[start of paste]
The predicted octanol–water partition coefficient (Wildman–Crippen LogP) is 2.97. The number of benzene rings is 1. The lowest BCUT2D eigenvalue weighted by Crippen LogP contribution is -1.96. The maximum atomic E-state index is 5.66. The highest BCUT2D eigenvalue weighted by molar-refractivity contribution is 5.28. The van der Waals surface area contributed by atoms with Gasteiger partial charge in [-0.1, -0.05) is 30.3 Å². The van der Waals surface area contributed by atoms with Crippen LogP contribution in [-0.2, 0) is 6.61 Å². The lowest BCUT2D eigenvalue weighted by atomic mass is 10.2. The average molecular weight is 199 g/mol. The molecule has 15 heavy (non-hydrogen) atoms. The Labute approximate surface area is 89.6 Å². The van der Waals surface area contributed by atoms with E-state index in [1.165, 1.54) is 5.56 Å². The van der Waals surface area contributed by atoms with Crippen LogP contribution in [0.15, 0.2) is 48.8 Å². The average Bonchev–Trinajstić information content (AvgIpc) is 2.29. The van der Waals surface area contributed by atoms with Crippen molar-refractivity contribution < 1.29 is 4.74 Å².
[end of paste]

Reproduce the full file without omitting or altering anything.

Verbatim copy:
The predicted octanol–water partition coefficient (Wildman–Crippen LogP) is 2.97. The number of benzene rings is 1. The lowest BCUT2D eigenvalue weighted by Crippen LogP contribution is -1.96. The maximum atomic E-state index is 5.66. The highest BCUT2D eigenvalue weighted by molar-refractivity contribution is 5.28. The van der Waals surface area contributed by atoms with Gasteiger partial charge in [-0.1, -0.05) is 30.3 Å². The van der Waals surface area contributed by atoms with Crippen LogP contribution in [-0.2, 0) is 6.61 Å². The lowest BCUT2D eigenvalue weighted by atomic mass is 10.2. The average molecular weight is 199 g/mol. The molecule has 15 heavy (non-hydrogen) atoms. The Labute approximate surface area is 89.6 Å². The van der Waals surface area contributed by atoms with E-state index in [1.165, 1.54) is 5.56 Å². The van der Waals surface area contributed by atoms with Crippen LogP contribution in [0.15, 0.2) is 48.8 Å². The average Bonchev–Trinajstić information content (AvgIpc) is 2.29. The van der Waals surface area contributed by atoms with Crippen molar-refractivity contribution < 1.29 is 4.74 Å².